Construction theory is a necessarily iterative process, folding in new technological and material discoveries with longstanding concepts and principles to create safe, more sustainable and more long-lasting designs. Over time, we have continued to refine the way we approach construction – which includes responding to hazardous materials and new understandings about them. How have we changed the way we build with respect to material hazards?
Asbestos is perhaps the most infamous among historic building materials, having permeated the public consciousness as a wonder material after industrial mining of it began in the 1800s. Asbestos is not a man-made material, contrary to common misconception; it is a mineral, that occurs naturally in the earth and takes one of six major forms. It is a fibrous mineral, comprising fibres of silicate crystal that confer remarkable electrical and fire resistance to materials that include them.
Use of asbestos was extremely widespread until the 1970s, by which major health risks had begun to be associated with the material. Today, its use is banned in the UK – in spite of which many still experience health issues, due to extant asbestos in existing builds. There are rules in place governing the removal of asbestos from structures being demolished or refurbished, while fibreglass and mineral wool insulation materials (more on which later) have replaced asbestos in new domestic and commercial builds.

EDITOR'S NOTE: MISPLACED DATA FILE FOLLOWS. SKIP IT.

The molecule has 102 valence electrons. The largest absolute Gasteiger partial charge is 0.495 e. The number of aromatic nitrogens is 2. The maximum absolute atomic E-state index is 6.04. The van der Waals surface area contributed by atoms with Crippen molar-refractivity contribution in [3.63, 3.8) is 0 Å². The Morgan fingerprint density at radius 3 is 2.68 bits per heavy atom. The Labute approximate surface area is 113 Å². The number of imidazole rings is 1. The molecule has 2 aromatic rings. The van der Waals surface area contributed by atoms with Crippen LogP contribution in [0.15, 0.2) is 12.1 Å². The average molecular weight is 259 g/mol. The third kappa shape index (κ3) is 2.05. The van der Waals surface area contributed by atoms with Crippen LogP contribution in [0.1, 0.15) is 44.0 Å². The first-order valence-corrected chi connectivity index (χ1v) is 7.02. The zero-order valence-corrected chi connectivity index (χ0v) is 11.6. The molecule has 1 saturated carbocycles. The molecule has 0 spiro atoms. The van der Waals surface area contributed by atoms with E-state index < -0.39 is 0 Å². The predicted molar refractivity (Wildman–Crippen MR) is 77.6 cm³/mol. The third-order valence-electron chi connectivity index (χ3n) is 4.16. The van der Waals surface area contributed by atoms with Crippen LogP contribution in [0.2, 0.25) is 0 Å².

Another hazardous material that has been heavily litigated since its once-common use is lead-based paint. Lead’s addition to painting served to extend the life of paint coats, by improving durability and preserving colour after coats. It also allowed for quicker drying, which appealed to domestic customers and construction businesses alike.
However, lead paint was linked to a series of health and developmental issues, from kidney problems and nerve disease to even cancer. As such, removing lead paint is particularly dangerous, where particles of lead can be disturbed and rendered airborne. Personal protective equipment is required to strip lead paint safely, in the form of gloves and face masks that prevent both contact and inhalation. Paint-stripping chemicals can also be used that neutralise the lead in the paint, rendering it safer to remove.
Fibreglass and Mineral Wool
Lastly, we come to fibreglass and mineral wool; these are materials we use in abundance today, not just as an alternative to asbestos but as useful materials in their own right. These materials are most commonly encountered as a textile, being fibrous materials produced in rolls or slabs.
They are insulative materials, used for their heat insulation and fire resistance in particular. They are excellent heat insulators, and a key constituent part of internal property insulation – whether in stud walls or lining attic spaces. They also insulate sound and are used as baffles in professional audio or sound-sensitive environments.
The dangers of such materials are known to be physical in nature, with fibreglass shards, in particular, capable of penetrating the skin. However, concerns are being raised about mineral wool in a similar fashion to asbestos – a field requiring further investigation.
Conclusively, there is a growing trend towards more sustainable and healthier building materials. As people become more aware of the health risks associated with traditional building materials, they are seeking out alternatives that are safer and better for the environment. This shift is likely to continue, as people place an increasing value on their health and the health of the planet.